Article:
Posts: 5,065
Registered: ‎05-14-2010

what we believe

and of course sometimes we don't know why without some introspection.


Hogs are actually fundamental to today's reigning free market philosphy. The Chicago school of economics is built off of the work of Shultz where he studied the hog cycle and corn/hog ratio to demonstrate how the miraculous free market functions and a boatload of Nobels and a dominant intellectual stature for a half century followed. A few thoughts on that, though.


First, and probably least, worth pointing out that Schultz was able to do his work because of the abundance of longitudinal data that was available through the efforts of the intrusive and activist guvmint.


Second and more importantly, the basic conditions of a free market that he described in hogs no longer exists- most notably absent is a large enough number of producers that each acts independently, in his/her own assumed self interest in order to guide the miraculous invisible hand of the marketplace without any single actor individually affecting the market.


There may be issues of transparency as well but I'm not well enough versed to tackel that.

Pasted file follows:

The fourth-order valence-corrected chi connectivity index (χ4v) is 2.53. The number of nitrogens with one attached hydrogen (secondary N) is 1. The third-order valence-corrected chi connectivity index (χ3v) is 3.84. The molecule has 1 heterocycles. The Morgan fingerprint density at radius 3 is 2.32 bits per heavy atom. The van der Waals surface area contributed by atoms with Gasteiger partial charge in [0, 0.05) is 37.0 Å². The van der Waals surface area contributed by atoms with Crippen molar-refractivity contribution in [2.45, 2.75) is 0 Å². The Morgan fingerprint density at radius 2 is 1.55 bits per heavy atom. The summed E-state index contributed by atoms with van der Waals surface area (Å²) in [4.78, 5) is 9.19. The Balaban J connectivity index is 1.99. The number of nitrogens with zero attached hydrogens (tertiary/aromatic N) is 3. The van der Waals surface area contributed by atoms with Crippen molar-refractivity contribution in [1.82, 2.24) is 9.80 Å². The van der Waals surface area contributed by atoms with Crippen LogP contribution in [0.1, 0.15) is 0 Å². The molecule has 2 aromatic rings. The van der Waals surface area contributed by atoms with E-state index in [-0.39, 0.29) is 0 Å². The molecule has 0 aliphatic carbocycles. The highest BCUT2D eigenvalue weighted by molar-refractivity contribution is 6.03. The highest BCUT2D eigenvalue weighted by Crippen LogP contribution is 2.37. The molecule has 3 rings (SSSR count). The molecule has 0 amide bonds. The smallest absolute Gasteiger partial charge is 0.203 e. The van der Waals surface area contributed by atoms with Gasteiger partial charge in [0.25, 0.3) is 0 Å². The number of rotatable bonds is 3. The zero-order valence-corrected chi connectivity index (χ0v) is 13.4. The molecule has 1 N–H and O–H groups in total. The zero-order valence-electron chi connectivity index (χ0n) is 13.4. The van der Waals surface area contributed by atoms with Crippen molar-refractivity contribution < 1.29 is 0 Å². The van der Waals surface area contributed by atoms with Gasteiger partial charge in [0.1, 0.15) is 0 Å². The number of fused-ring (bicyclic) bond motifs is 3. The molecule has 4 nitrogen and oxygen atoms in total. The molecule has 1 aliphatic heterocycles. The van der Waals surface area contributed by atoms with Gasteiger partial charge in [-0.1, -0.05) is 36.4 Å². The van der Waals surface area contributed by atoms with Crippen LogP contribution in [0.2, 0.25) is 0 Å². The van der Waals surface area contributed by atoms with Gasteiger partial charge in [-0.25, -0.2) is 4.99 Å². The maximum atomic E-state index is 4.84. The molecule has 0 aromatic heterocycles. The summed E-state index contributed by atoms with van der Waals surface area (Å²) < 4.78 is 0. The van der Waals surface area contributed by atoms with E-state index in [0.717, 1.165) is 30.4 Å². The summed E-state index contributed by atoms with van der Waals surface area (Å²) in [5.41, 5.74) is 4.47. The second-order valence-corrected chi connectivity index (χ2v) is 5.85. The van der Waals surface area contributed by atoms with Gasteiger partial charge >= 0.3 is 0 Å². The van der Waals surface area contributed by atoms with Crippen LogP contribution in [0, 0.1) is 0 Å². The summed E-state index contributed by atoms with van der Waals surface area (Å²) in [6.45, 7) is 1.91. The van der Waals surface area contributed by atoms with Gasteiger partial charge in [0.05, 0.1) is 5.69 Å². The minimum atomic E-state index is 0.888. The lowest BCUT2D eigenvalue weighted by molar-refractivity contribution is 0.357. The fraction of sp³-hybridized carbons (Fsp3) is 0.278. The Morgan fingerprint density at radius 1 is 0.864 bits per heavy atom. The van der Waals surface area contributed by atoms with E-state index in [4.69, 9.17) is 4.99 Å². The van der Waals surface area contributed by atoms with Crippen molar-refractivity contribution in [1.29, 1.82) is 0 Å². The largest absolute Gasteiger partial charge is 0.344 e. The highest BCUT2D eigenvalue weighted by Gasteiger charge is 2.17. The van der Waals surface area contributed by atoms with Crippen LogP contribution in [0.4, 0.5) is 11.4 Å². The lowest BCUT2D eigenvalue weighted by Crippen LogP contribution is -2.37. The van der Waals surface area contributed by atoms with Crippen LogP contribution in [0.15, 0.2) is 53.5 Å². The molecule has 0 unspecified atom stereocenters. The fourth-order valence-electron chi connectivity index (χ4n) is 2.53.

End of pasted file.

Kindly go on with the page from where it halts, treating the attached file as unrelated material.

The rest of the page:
So while most are willing to believe that since the hog business in it's current structure evolved out of those conditions that it too is a free market.  It isn't, and we're really not coming to terms, at all, with understanding what sort of a beast it really is and how it affects all of us going forward.


In that way, and I think only that way, hogs still stand as an outstanding device for uderstanding the state of market forces, just like in Schultz' time, but in a completely revolutionary way.


I'm not seeing exactly where in academia that work is going to come from- dont see where the funding comes from, don't see "chairs" of departments giving support to faculty who want to explore that line of reasoning, actually see lots of indignant farmers  and agribusinesses types threatening funding for state institutions if they, as a farmer Regent in Iowa said "aren't all on the same page with agriculture."


On the other hand, about things we have accepted and currently believe, it is worth noting that Schultz left Iowa State for Chicago after a firestorm of criticism about his "anti-dairy" support of margarine ("let the market decide"). And of course, the U of Chicago was created and fully funded by John D. Rockefeller.


History does have plenty of examples of the importance of patrons. A discussion for another time.